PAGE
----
State judicial authorities have moved to suspend Philadelphia Common Pleas Court Judge Lyris Younge, alleging a pattern of civil rights violations and citing her “impatient, discourteous, disrespectful, condescending, and undignified” demeanor while presiding over Family Court cases.

In a 68-page complaint filed late Tuesday, the Pennsylvania Judicial Conduct Board accused Younge of routinely and improperly jailing parents in child custody matters and stripping them of access to their children without giving them adequate opportunity to plead their case. Many of those rulings between 2016 and 2018 have been overturned on appeal.

The board’s move comes a year after parents, lawyers, and social workers first raised concerns about Younge’s judicial temperament — highlighted in a series of stories by the Legal Intelligencer — that resulted in her transfer from Family Court to the statutory appeals division.

Tuesday’s complaint launches proceedings before the Pennsylvania Court of Judicial Discipline that could lead to her removal from the bench.

Younge, a 53-year-old Democrat, and her lawyer Charles Gibbs did not respond to requests for comment Wednesday, but another attorney representing her defended her record in an interview with The Inquirer last year.

“She took over a very difficult caseload,” said lawyer Samuel Stretton. “The judge always looks out for children. That’s her priority.”

A former deputy city solicitor and executive in the city’s Department of Human Services, Younge won election to the bench in 2015 despite failing to earn a recommendation from the Philadelphia Bar Association.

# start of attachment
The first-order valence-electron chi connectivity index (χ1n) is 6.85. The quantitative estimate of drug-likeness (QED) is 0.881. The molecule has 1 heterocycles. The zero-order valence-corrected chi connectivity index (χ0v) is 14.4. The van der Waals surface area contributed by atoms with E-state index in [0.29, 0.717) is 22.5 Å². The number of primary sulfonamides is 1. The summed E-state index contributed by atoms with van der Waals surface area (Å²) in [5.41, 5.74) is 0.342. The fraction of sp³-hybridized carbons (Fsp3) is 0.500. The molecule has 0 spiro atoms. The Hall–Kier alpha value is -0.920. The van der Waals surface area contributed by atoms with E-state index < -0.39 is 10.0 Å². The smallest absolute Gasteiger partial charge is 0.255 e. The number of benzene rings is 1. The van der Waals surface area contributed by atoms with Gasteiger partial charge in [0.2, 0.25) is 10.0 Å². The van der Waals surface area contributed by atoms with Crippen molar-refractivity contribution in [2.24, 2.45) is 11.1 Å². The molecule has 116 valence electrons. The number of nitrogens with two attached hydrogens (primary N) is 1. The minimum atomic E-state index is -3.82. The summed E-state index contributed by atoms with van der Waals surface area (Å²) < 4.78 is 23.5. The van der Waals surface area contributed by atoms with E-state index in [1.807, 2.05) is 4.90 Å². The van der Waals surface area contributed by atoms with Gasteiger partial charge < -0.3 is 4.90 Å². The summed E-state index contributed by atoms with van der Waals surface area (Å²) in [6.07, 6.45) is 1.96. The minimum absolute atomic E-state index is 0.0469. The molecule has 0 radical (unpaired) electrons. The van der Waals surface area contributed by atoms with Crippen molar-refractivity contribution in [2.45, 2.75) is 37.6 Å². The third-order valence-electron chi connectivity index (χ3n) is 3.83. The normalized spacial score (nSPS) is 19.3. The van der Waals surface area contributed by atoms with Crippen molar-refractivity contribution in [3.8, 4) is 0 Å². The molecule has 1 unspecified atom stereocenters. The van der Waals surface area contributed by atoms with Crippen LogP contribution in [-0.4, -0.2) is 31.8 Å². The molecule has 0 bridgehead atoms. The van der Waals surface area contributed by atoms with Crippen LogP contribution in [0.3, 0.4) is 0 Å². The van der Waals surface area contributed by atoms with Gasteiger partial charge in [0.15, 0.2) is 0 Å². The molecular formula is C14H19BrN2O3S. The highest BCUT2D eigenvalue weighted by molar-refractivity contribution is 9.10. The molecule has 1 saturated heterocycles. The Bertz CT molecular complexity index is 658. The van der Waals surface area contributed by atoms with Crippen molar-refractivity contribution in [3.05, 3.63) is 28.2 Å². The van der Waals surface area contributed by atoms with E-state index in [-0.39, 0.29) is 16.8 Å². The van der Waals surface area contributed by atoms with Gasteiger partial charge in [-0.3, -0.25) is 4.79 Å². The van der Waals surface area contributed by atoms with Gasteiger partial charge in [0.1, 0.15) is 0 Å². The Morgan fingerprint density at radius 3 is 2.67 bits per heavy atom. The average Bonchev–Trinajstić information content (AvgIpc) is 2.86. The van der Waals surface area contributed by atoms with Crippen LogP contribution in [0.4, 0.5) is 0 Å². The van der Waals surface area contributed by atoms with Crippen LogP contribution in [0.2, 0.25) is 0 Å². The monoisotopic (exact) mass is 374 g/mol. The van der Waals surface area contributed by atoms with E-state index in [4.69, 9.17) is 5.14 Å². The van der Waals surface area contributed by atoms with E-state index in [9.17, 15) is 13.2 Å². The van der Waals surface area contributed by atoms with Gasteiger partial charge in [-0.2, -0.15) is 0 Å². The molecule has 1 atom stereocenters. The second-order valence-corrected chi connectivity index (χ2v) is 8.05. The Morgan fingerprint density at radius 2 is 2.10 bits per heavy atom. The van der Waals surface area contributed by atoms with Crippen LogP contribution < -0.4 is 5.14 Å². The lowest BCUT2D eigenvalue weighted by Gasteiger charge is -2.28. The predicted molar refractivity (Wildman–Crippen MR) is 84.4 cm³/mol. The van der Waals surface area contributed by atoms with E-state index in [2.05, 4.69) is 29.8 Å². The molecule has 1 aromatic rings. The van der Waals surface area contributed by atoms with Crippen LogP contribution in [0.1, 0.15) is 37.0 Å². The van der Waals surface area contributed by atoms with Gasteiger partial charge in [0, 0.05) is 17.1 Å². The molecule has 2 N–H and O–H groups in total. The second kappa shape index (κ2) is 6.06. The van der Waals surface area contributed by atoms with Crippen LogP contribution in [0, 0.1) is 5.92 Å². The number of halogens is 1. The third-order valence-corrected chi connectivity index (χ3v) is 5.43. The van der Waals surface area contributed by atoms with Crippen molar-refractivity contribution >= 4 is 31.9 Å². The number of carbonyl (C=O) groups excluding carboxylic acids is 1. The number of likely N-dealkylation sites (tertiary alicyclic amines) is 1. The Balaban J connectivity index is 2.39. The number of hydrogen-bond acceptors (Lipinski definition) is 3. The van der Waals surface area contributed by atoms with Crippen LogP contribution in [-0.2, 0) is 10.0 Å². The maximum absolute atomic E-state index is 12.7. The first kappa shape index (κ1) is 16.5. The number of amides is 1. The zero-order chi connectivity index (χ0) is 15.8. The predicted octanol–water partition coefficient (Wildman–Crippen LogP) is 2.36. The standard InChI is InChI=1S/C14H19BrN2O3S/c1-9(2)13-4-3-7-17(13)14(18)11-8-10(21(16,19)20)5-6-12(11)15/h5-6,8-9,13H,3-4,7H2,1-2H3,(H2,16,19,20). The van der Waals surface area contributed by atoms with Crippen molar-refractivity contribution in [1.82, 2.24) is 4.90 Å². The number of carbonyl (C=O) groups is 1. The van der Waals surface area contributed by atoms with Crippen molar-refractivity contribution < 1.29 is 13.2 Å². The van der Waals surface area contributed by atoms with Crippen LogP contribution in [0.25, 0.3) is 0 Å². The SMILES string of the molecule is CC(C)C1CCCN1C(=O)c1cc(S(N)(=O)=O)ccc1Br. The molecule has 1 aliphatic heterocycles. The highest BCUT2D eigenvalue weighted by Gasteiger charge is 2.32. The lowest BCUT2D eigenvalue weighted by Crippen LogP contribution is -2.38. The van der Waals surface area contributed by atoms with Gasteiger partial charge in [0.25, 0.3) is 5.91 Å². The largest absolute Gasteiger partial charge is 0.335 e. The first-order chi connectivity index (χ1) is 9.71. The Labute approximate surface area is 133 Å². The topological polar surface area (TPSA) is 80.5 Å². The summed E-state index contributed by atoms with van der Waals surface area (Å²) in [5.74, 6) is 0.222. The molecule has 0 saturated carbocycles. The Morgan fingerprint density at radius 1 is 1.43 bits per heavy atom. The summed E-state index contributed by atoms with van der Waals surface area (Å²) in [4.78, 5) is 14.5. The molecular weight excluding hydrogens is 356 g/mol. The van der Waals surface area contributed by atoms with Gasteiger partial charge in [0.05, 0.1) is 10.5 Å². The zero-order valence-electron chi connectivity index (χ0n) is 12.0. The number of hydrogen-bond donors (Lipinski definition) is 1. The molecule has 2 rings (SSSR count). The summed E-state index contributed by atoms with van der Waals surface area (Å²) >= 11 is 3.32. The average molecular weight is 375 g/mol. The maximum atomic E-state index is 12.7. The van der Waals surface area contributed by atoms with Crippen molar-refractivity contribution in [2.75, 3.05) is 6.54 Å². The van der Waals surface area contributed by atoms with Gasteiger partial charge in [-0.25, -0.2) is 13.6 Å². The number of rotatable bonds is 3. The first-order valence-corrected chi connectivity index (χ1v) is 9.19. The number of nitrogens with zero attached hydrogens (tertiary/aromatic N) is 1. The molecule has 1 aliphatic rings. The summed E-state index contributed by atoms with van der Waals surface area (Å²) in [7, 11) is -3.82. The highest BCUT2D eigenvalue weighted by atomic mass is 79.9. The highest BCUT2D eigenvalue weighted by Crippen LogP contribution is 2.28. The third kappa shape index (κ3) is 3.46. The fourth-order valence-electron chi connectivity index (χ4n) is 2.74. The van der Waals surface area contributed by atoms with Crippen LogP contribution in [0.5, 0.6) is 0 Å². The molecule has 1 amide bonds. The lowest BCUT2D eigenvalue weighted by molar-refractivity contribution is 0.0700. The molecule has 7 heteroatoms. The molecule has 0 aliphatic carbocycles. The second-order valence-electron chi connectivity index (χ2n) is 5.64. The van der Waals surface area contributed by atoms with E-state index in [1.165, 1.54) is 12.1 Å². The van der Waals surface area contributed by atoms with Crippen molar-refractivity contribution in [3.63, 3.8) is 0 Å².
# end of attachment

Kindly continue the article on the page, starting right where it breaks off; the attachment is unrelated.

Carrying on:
The conduct board’s complaint — which lodges 10 process and ethics violations against Younge — portrays her as a capricious and mean-spirited arbiter of child custody cases.

File photo: Parents and grandparents protest Common Pleas Court Judge Lyris Younge outside the city's Family Court building last year.
Samantha Melamed / Staff
File photo: Parents and grandparents protest Common Pleas Court Judge Lyris Younge outside the city's Family Court building last year.

In one 2016 case, a mother facing termination of her parental rights said she felt ill and asked to be excused from the courtroom. Younge, the complaint says, gave her permission, then refused to let her back in to plead her case, telling her lawyer: “Whatever, you don’t have a client.”

The board also chided Younge for another case that year that she convened more than six hours after its scheduled start time. As the day wound down, the complaint alleges, Younge cut off lawyers in the middle of their arguments and rebuffed efforts by both the mother’s attorney and social workers from DHS to detail her improvement after her children were taken away over her drug use.

“So what? What does that have to do with Mom picking up a blunt and smoking it?” Younge said, adding later: “Tell me why at 5:50 p.m. I’m not placing three kids at the bar of the court.”

In other cases, Younge kicked an 18-year-old out of a foster care program without giving her a chance to respond after learning her boyfriend had stayed with her overnight, and in 2017 ordered a grandmother jailed without a hearing when her adult daughter failed to show up for custody proceedings involving her child.

The board cited Younge for using contempt findings and the threat of jailing people without hearings over and over again.

“So how do you want to do this?” she told one mother in court last year for a truancy hearing involving three children she had failed to bring to court. “I think we just put Mom in a cell till I get these babies. I’ll be here till 4 o’clock.”

The Court of Judicial Discipline has not ruled on whether Younge will be suspended or continue to collect her roughly $180,000-a-year salary while the case plays out.